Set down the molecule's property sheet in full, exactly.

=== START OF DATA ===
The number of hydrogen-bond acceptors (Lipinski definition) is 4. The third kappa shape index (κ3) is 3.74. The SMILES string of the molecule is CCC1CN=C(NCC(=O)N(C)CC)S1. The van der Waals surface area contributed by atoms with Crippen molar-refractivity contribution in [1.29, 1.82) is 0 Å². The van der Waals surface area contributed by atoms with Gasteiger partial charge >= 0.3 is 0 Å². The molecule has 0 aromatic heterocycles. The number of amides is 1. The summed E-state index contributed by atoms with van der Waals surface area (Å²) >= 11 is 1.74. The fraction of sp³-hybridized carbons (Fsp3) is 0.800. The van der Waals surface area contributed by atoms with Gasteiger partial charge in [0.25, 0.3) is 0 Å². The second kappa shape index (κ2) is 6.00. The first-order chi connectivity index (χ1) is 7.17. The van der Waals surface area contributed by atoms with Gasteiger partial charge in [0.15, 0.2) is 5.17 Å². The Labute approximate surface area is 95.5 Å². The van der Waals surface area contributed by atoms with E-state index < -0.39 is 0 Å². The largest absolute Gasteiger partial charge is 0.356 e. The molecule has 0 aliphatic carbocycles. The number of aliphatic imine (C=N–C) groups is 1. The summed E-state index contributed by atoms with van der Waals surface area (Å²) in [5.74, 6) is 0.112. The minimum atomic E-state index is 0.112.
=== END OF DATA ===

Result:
The number of hydrogen-bond acceptors (Lipinski definition) is 4. The third kappa shape index (κ3) is 3.74. The SMILES string of the molecule is CCC1CN=C(NCC(=O)N(C)CC)S1. The van der Waals surface area contributed by atoms with Crippen molar-refractivity contribution in [1.29, 1.82) is 0 Å². The van der Waals surface area contributed by atoms with Gasteiger partial charge >= 0.3 is 0 Å². The molecule has 0 aromatic heterocycles. The number of amides is 1. The summed E-state index contributed by atoms with van der Waals surface area (Å²) >= 11 is 1.74. The fraction of sp³-hybridized carbons (Fsp3) is 0.800. The van der Waals surface area contributed by atoms with Gasteiger partial charge in [0.25, 0.3) is 0 Å². The second kappa shape index (κ2) is 6.00. The first-order chi connectivity index (χ1) is 7.17. The van der Waals surface area contributed by atoms with Gasteiger partial charge in [0.15, 0.2) is 5.17 Å². The Labute approximate surface area is 95.5 Å². The van der Waals surface area contributed by atoms with E-state index < -0.39 is 0 Å². The largest absolute Gasteiger partial charge is 0.356 e. The molecule has 0 aliphatic carbocycles. The number of aliphatic imine (C=N–C) groups is 1. The summed E-state index contributed by atoms with van der Waals surface area (Å²) in [5.74, 6) is 0.112. The minimum atomic E-state index is 0.112.